Earthquake insurance gets plenty of takers – and they’re not where you might think

A new state leads in earthquake activity, but the cause is under dispute and it could affect insurance claims.

Earthquake insurance gets plenty of takers – and they’re not where you might think

Insurance News


When you consider who is most likely to benefit from earthquake insurance, you might immediately think of the Golden State – 38 million people straddling the 810-mile San Andreas fault, an area that has been ready “for the next big one” for the last decade.
But if you look at the percentage of the state population with earthquake insurance,  you might be surprised to find that the Sooner state, according to Oklahoma Insurance Comissioner John Doak, has nearly 50% more uptake on earthquake insurance than those California residents who are straddling a geological time bomb.
Last year, around 100 earthquake insurance claims were filed in Oklahoma but only eight were paid. The state has suffered a huge uptick in quake activity in recent years, overtaking California to take the unwanted crown for most quake-prone state in the country last year. And many are pointing the finger at fracking activity, which, in many policies, is a man-made quake and excluded from coverage.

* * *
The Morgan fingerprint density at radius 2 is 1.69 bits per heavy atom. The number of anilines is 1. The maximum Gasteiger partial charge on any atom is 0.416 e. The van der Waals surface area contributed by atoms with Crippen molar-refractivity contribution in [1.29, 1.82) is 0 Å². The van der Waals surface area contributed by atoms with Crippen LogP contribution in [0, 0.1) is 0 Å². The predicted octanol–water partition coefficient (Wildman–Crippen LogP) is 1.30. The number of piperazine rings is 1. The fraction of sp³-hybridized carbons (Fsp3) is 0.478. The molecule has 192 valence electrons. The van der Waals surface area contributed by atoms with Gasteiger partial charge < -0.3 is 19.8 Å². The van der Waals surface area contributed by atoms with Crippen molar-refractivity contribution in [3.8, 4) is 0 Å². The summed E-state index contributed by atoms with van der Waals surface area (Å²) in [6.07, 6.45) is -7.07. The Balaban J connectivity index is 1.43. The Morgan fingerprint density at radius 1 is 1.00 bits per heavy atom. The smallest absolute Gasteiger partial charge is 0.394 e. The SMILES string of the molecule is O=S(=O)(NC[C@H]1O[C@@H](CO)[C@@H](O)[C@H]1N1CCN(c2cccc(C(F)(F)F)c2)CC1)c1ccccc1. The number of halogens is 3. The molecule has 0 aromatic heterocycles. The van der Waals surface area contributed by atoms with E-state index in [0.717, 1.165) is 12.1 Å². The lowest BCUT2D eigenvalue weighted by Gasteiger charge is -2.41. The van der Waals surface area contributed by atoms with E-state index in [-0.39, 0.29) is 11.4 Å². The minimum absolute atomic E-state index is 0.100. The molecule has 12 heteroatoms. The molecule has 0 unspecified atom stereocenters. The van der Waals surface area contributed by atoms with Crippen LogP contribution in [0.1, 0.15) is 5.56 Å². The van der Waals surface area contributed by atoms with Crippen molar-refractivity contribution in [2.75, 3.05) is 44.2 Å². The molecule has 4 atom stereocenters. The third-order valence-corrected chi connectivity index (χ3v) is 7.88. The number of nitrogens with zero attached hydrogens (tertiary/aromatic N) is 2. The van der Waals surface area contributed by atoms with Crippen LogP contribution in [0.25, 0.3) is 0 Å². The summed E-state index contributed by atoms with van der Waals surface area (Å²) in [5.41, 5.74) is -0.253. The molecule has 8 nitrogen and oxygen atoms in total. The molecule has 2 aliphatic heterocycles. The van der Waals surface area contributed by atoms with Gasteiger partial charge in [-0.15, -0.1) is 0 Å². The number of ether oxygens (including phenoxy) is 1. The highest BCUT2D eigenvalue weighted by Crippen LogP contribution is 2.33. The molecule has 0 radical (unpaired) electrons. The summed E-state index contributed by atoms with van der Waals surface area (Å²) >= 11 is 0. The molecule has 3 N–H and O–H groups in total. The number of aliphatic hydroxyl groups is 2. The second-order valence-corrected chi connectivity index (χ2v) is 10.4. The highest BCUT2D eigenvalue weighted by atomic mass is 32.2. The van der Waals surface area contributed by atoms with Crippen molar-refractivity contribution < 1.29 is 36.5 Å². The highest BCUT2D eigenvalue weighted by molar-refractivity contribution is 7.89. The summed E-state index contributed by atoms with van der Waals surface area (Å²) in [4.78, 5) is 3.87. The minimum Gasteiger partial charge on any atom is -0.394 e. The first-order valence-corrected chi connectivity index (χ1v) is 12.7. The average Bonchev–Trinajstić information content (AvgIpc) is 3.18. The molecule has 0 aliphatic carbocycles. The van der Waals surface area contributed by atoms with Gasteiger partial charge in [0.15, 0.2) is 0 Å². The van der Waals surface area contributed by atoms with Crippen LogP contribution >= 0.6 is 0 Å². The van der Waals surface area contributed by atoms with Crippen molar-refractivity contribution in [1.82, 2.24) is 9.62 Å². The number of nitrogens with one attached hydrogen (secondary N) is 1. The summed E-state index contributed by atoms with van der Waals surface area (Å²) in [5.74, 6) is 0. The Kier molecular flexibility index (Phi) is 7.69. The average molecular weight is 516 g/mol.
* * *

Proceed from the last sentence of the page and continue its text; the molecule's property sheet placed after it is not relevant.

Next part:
“This rise in seismic activity, especially in the central United States, is not the result of natural processes,” said a statement released last month by federal scientists at USGS. “Deep injection of wastewater is the primary cause of the dramatic rise in detected earthquakes and the corresponding increase in seismic hazard in the central U.S.”
Commissioner Doak, however, appears to be expecting carriers to give policy holders the benefit of the doubt.

“At present, there is no agreement at a scientific or governmental level concerning any connection between injection wells or fracking and earthquakes,” Doak said in a bulletin this week. “In light of the unsettled science, I am concerned that insurers could be denying claims based on the unsupported belief that these earthquakes were the result of fracking or injection well activity. If that were the case, companies could expect the Department to take appropriate action to enforce the law.”
The Oklahoma supreme court is currently considering Sandra Ladra vs New Dominion LLC in which a Prague resident is seeking compensation for injuries she received in the 2011 5.6 magnitude Prague earthquake. Carriers will be watching the case with interest. Last year, Oklahoma recorded 567 earthquakes of 3.0 magnitude or greater – more than the previous 30 years combined.

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